The following text is from the StLouisFed.org website, which hosts this curriculum:
begins with a message from Federal Reserve Chairman Ben Bernanke and an
introductory essay, "The Great Depression: An Overview," written by
David C. Wheelock, a research economist at the Federal Reserve Bank of
St. Louis and an expert on the Great Depression. The essay is
incorporated into many of the lessons, as students are asked to read
and refer to various sections of the essay.
Following the essay,
the curriculum includes six stand-alone lessons, allowing the teacher
to pick and choose the lessons most appropriate for his or her
students. Although each lesson is written to stand alone, the lessons
are sequenced for instruction so that a teacher can use the entire unit.
Each lesson includes:
- a list of economic concepts taught in the lesson,
- the economics and history content standards and the social studies strands addressed in each lesson,
- learner objectives,
- estimated time required,
- a list of materials required,
- a detailed set of procedures,
- an assessment,
- blackline masters for visuals, and
- handouts for the teacher to copy and distribute.
Lesson 1 – Measuring the Great Depression
lesson introduces tools—such as Gross Domestic Product (GDP), the
unemployment rate and the Consumer Price Index (CPI)—that are used to
measure the economy's health, through an analysis of simple bar charts
and graphs. Developing an understanding of these concepts is critical
to understanding the magnitude of the economic problems that took place
during the Great Depression.
Lesson 2 – What Do People Say?
There are many suggested causes for the Great
Depression. It is important for students to understand that occurrences
such as the stock market crash—and other events that affected
particular sectors of the economy—were important, but not significant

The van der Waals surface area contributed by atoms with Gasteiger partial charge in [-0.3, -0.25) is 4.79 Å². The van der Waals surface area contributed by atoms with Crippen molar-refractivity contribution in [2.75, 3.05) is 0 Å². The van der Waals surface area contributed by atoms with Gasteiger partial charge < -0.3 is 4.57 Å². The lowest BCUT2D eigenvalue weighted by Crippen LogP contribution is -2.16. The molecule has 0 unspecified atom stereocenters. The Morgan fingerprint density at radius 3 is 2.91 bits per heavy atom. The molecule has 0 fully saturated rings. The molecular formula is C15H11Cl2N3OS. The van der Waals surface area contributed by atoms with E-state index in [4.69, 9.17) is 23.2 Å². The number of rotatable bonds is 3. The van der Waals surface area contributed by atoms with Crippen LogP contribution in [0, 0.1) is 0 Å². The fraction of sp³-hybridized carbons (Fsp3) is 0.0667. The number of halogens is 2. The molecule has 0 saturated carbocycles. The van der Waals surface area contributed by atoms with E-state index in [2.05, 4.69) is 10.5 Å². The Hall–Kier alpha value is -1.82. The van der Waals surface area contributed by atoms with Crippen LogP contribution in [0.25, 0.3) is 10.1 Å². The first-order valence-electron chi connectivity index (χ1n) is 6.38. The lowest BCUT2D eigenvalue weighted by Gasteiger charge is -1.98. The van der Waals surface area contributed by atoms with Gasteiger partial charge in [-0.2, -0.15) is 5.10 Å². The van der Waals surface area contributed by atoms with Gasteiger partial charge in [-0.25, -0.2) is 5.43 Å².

enough to cause the Great Depression. By reading fictitious letters
that reflect actual problems and people's concerns during the Great
Depression, students begin to identify with the people of that era and
to uncover the problems that people experienced during the Great
Lesson 3 – What Really Caused the Great Depression?
participation in two simulations, students determine that bank panics
and a shrinking money supply were the primary causes of the Great
Depression. Through an additional activity, they see how the many other
factors they have discussed, such as problems in the agricultural
sector and the stock market crash, exacerbated the situation.
Lesson 4 – Dealing with the Great Depression
learn about programs initiated through the New Deal. By comparing and
categorizing New Deal programs, they recognize that the value of most
of these programs was their effects on the confidence that U.S.
citizens had in the economy. Students also identify the impact that
these programs had on the role of the U.S. government in the economy.
Lesson 5 – Turn Your Radio On
excerpts from Franklin Delano Roosevelt's "fireside chats" to identify
his plans for restoring the economy. They determine that using
available technology to communicate was important to FDR's effort to
restore consumer confidence.
Lesson 6 – Could It Happen Again?
Students learn about the roles and functions of the
Federal Reserve System. Through a simulation, they learn how the Fed
manages the money supply through open market operations. They identify
what central bankers have learned about implementing monetary policy as
a result of the Great Depression. Furthermore, they recognize the steps
the central bank has taken to respond effectively to financial crises
since that time.
National Standards Correlation
Each lesson in the Great Depression curriculum is
correlated with the National Standards in Economics, the National
Standards for History, and the National Council for the Social Studies
Strands, and these standards and strands are listed in the front
section of each lesson.
State Standards Correlations
The glossary of terms includes an alphabetical list of
economic terms used in the lessons, a definition of each term and a
reference to the lesson(s) in which the term is used.
The appendix of the curriculum includes:
- a multiple choice pre- and post-test and answer key,
- an evaluation form,
- a reference list, and
- a list of resources such as newsreels, photos, books and web sites
Heres' your link to this free Great Depression curriculum: http://www.stlouisfed.org/greatdepression/curriculum.html#curriculum
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